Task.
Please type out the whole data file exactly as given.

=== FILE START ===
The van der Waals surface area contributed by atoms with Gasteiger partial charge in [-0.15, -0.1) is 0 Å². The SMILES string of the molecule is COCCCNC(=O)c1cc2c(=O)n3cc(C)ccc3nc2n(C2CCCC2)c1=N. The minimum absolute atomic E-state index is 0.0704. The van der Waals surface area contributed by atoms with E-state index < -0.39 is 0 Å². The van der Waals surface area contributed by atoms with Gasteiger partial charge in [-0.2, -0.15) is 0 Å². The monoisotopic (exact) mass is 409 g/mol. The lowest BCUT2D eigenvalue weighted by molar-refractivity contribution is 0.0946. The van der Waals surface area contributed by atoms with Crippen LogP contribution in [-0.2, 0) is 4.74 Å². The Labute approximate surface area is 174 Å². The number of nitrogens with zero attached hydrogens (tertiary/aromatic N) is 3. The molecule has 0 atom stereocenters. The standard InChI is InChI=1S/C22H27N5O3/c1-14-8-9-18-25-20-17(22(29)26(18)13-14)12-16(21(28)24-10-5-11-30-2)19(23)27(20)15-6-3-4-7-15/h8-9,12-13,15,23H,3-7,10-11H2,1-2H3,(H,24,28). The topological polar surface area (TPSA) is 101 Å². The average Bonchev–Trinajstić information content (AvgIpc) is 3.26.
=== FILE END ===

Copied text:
The van der Waals surface area contributed by atoms with Gasteiger partial charge in [-0.15, -0.1) is 0 Å². The SMILES string of the molecule is COCCCNC(=O)c1cc2c(=O)n3cc(C)ccc3nc2n(C2CCCC2)c1=N. The minimum absolute atomic E-state index is 0.0704. The van der Waals surface area contributed by atoms with E-state index < -0.39 is 0 Å². The van der Waals surface area contributed by atoms with Gasteiger partial charge in [-0.2, -0.15) is 0 Å². The monoisotopic (exact) mass is 409 g/mol. The lowest BCUT2D eigenvalue weighted by molar-refractivity contribution is 0.0946. The van der Waals surface area contributed by atoms with Crippen LogP contribution in [-0.2, 0) is 4.74 Å². The Labute approximate surface area is 174 Å². The number of nitrogens with zero attached hydrogens (tertiary/aromatic N) is 3. The molecule has 0 atom stereocenters. The standard InChI is InChI=1S/C22H27N5O3/c1-14-8-9-18-25-20-17(22(29)26(18)13-14)12-16(21(28)24-10-5-11-30-2)19(23)27(20)15-6-3-4-7-15/h8-9,12-13,15,23H,3-7,10-11H2,1-2H3,(H,24,28). The topological polar surface area (TPSA) is 101 Å². The average Bonchev–Trinajstić information content (AvgIpc) is 3.26.